Applications of Energetic Materials and Copper Oxide Nanorods for Decontamination [abstract]
Lee, Byung Doo
University of Missouri (System)
Metadata[+] Show full item record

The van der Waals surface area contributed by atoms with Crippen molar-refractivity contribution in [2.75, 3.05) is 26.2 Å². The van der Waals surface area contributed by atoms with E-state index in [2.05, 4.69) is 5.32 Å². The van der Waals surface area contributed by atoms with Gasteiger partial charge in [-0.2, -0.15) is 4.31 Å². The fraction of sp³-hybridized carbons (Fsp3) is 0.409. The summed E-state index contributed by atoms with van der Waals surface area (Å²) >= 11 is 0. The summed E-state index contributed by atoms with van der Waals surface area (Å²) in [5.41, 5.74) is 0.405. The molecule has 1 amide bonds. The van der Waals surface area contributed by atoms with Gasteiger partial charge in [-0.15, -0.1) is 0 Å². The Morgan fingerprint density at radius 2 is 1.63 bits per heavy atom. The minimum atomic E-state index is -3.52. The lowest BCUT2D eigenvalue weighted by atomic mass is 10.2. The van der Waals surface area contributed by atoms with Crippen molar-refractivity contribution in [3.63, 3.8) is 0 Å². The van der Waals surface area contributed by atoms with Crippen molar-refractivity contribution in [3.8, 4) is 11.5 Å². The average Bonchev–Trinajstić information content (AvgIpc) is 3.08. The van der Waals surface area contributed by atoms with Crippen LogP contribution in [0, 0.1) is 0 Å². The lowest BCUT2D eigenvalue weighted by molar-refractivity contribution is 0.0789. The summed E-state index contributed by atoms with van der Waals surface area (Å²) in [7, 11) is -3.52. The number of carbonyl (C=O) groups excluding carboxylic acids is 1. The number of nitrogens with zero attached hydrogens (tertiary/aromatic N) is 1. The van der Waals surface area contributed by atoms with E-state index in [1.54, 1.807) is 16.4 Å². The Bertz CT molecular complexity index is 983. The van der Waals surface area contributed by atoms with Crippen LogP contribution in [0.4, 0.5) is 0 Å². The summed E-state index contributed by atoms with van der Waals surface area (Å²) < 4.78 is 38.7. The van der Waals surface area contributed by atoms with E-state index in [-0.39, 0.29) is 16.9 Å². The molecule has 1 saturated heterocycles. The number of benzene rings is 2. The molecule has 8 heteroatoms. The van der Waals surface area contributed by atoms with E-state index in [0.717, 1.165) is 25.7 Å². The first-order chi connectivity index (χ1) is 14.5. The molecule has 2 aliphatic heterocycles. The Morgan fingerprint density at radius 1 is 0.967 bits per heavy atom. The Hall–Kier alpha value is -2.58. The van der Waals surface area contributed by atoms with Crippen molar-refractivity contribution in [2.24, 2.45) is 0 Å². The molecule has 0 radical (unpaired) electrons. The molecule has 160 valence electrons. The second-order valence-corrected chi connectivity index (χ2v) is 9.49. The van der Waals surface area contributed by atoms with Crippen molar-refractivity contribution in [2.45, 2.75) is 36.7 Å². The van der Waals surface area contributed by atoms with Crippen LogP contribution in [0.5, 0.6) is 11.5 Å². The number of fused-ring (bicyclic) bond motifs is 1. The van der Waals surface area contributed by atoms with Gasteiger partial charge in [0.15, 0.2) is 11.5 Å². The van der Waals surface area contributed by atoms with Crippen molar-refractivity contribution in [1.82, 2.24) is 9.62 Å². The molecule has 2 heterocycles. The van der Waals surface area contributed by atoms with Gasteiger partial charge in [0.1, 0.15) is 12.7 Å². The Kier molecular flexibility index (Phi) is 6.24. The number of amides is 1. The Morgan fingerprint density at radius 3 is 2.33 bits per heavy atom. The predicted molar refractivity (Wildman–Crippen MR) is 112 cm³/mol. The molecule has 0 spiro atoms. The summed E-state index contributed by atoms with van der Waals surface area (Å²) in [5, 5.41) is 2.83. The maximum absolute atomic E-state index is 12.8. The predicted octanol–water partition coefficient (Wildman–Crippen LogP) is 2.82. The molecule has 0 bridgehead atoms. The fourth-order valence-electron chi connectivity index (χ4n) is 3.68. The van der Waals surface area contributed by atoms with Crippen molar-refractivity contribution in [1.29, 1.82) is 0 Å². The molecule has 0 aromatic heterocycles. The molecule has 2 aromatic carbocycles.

We demonstrate the potential of nanoenergetic coatings and CuO nanorods to decontaminate surfaces infected with bacteria. The methods of decontamination include (i) fast combustion of an energetic paint applied on contaminated surfaces and (ii) exploitation of biocidal activity of copper oxide. The success of the first method depends mainly on effective heat transfer to the contaminated surface. For this to happen, the substantial heat produced during the combustion of the energetic coating needs to be sustained for sufficient duration. At the same time, it is necessary to ensure that the contaminated surfaces are not damaged. Our research group has developed suitable energetic composition to realize this goal. A stainless steel substrate contaminated with cultured bacteria grown in standard conditions was spray coated with a thick film of the paint (composed of appropriate weight percent of Al nanoparticles dispersed in a fluoropolymer, THV 220A). After a short drying period, the paint was ignited which self propagated across the substrate typically in few milliseconds. A swab of the remaining ash was taken and an LB agar plate was prepared. The plate was incubated at 37°C for 72 hrs with inspection after every 24 hours. No bacteria had grown after 72 hrs indicating the successful destruction of bacteria. Applicability of this method was further extended to removal of biofilms from different substrates. For certain optimal compositions of the energetic formulations, the flame propagates extremely rapidly across the rest of the surface (in tens of milliseconds on 1” x 3” test surfaces) without damaging the surface and leaves behind charred remains of the biofilm that can be wiped / air blown away. We believe that the flame propagates through a series of events in which nano-particles ignite and reach high temperatures as they burn. The high local temperature destroys the biofilm in its immediate vicinity and also helps to ignite other nanoparticles nearby. However, since the amount of heat released is comparatively less, the underlying material surface remains relatively undamaged. Complete destruction of bio-film with no damage to the underlying material can be achieved only for certain optimal values of nanoparticle size and concentration in the organic solvent, and for certain compositions of the solvent itself. We have been able to successfully formulate such blends. Such blends were used to treat biofilm harboring ~ 107 bacteria / cm2. A burn lasting <1 s reduced the number of bacteria to less than our detectable threshold of 2 bacteria / cm2. We would like to use the technology to remove biofilm formed on the surface of heat exchangers. Biofilm buildup causes the efficiency of heat exchangers to drop by ~30%, and costs associated with taking the exchangers offline and cleaning them accrue to billions of dollars each year. Our initial results from the testing on the biocidal activity of the filtrates consisting of copper and chlorine ions obtained during the production of CuO nanorods shows that the contaminated surfaces can be cleaned effectively. Acknowledgement: We acknowledge the financial support provided by the Leonard Wood Institute (LWI).